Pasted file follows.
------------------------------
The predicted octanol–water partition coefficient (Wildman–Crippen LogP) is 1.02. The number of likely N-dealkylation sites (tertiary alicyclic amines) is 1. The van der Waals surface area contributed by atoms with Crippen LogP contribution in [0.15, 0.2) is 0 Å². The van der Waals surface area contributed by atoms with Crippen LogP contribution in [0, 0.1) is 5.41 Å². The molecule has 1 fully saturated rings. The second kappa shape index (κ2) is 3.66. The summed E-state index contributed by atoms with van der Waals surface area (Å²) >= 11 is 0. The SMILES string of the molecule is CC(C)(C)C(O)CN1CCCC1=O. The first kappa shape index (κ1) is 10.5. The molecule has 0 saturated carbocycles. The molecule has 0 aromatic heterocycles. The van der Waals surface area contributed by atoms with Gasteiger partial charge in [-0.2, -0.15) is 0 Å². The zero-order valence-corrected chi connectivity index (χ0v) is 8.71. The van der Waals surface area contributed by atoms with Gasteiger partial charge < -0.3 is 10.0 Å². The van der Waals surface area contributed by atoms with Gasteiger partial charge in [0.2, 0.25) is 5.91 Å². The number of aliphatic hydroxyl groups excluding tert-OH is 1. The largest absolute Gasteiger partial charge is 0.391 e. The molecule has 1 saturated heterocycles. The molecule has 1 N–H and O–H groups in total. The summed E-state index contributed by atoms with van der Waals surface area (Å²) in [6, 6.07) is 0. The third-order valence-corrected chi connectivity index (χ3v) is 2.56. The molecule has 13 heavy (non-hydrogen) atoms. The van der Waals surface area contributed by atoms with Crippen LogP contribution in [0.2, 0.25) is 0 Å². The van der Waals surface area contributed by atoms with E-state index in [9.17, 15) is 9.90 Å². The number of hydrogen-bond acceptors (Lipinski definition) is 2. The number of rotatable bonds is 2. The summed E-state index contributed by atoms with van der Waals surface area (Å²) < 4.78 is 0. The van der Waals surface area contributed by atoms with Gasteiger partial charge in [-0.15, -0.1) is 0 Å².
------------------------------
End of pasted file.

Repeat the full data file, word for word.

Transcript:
The predicted octanol–water partition coefficient (Wildman–Crippen LogP) is 1.02. The number of likely N-dealkylation sites (tertiary alicyclic amines) is 1. The van der Waals surface area contributed by atoms with Crippen LogP contribution in [0.15, 0.2) is 0 Å². The van der Waals surface area contributed by atoms with Crippen LogP contribution in [0, 0.1) is 5.41 Å². The molecule has 1 fully saturated rings. The second kappa shape index (κ2) is 3.66. The summed E-state index contributed by atoms with van der Waals surface area (Å²) >= 11 is 0. The SMILES string of the molecule is CC(C)(C)C(O)CN1CCCC1=O. The first kappa shape index (κ1) is 10.5. The molecule has 0 saturated carbocycles. The molecule has 0 aromatic heterocycles. The van der Waals surface area contributed by atoms with Gasteiger partial charge in [-0.2, -0.15) is 0 Å². The zero-order valence-corrected chi connectivity index (χ0v) is 8.71. The van der Waals surface area contributed by atoms with Gasteiger partial charge < -0.3 is 10.0 Å². The van der Waals surface area contributed by atoms with Gasteiger partial charge in [0.2, 0.25) is 5.91 Å². The number of aliphatic hydroxyl groups excluding tert-OH is 1. The largest absolute Gasteiger partial charge is 0.391 e. The molecule has 1 saturated heterocycles. The molecule has 1 N–H and O–H groups in total. The summed E-state index contributed by atoms with van der Waals surface area (Å²) in [6, 6.07) is 0. The third-order valence-corrected chi connectivity index (χ3v) is 2.56. The molecule has 13 heavy (non-hydrogen) atoms. The van der Waals surface area contributed by atoms with Crippen LogP contribution in [0.2, 0.25) is 0 Å². The van der Waals surface area contributed by atoms with E-state index in [9.17, 15) is 9.90 Å². The number of hydrogen-bond acceptors (Lipinski definition) is 2. The number of rotatable bonds is 2. The summed E-state index contributed by atoms with van der Waals surface area (Å²) < 4.78 is 0. The van der Waals surface area contributed by atoms with Gasteiger partial charge in [-0.15, -0.1) is 0 Å².